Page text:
The NCAA Division I Council announced Wednesday that it will adopt a new proposal that allows student-athletes to transfer without getting the permission of their current institution.
The new “notification-of-transfer” model will take effect on October 15, 2018.
Under the new system, a student can inform his or her current school of a desire to transfer, and then the school must enter that student’s name into a national transfer database within two business days. Once the individual’s name is in the database, coaches at other institutions have free reign to contact the student.
The previous system required student-athletes wishing to transfer to get permission from their current school before contacting another school, and receiving a post-transfer scholarship offer. That rule was intended to stop DI coaches from recruiting athletes from other DI schools. The rule will put an end to a debatable practice wherein a DI coach would prevent an athlete wishing to transfer from contacting specific schools (usually rival schools).
However, under the new system, individual conferences can agree on their own transfer rules – like mandating time off of competion when an athlete transfers within his or her conference.
The NCAA’s Transfer Working Group proposed the change in fall 2017 in an attempt to separate a student-athlete’s interest in transferring to a new school from the process of receiving a scholarship at the new school. The Division I Board of Directors developed a series of principles to guide the Transfer Working group, which included that any rule changes should “support the academic success of student-athletes,” and “be based on data and create the least restrictive environment possible for student-athletes.”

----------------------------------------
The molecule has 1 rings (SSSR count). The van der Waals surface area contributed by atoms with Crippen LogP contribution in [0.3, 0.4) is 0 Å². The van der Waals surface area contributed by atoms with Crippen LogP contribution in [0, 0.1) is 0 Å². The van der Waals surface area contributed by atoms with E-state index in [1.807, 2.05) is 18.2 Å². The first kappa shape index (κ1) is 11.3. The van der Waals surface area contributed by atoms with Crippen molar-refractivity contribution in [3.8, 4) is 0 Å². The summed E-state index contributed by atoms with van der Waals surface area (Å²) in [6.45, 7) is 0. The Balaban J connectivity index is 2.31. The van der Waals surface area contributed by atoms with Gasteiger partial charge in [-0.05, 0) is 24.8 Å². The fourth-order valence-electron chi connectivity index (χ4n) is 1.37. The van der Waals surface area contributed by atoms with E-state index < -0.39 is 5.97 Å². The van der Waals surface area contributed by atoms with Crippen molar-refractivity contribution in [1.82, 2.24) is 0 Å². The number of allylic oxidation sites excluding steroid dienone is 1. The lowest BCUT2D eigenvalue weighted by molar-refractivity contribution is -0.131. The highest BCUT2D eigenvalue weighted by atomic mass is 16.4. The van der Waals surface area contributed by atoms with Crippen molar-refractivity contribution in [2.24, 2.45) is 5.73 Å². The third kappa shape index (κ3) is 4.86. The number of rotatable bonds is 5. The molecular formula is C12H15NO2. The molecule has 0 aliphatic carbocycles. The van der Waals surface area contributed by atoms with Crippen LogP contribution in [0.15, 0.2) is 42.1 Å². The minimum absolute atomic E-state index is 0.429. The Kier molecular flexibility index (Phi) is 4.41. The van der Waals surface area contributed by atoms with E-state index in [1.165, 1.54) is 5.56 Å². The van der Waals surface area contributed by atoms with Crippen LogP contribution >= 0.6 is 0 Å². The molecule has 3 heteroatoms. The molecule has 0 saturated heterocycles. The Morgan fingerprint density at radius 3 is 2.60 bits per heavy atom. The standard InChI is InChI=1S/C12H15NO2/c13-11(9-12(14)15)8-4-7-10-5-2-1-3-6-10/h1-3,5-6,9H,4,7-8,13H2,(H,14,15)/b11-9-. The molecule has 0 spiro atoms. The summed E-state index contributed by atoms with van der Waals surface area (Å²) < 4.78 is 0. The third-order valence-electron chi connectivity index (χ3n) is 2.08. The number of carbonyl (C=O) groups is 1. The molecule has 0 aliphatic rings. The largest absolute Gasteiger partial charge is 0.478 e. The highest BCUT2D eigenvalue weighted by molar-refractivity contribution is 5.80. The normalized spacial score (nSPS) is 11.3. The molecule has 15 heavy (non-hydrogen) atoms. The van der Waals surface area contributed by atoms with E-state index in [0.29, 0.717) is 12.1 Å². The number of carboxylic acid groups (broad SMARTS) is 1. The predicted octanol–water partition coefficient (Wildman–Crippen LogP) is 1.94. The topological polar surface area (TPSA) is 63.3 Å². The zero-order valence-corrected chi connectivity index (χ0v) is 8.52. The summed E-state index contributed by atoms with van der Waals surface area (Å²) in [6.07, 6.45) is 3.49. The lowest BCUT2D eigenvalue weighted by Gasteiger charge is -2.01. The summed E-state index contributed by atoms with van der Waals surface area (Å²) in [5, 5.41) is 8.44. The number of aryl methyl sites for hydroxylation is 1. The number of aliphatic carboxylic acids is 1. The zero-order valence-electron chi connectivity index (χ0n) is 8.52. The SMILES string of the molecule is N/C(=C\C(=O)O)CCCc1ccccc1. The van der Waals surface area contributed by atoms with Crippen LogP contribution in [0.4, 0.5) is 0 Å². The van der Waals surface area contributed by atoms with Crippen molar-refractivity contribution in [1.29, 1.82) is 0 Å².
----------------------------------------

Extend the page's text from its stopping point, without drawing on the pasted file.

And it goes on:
Over the past few months, CBS reported multiple other transfer proposals, including one that would force all student-athletes to sit out a year after transferring, and another that would lessen the mandated time out for students who meet a certain GPA threshold.
Beyond this change, the Transfer Working Group is considering other transfer issues, including the processes surrounding postgraduate transfers.
Additionally, in the next week or so, legislation regarding financial aid could be modified. As of now, schools cannot cut off an athlete’s financial aid based on intent to transfer at the end of a term – but the NCAA will vote on two different proposals that would allow institutions to end aid after an athlete’s intent to transfer has been made clear.
Despite the recent heavy focus on transfer rules, the NCAA did publish data in October 2017 that showed that student-athlete transfers were significantly less common over the past decade than they historically have been, though women’s volleyball transfers have been above average.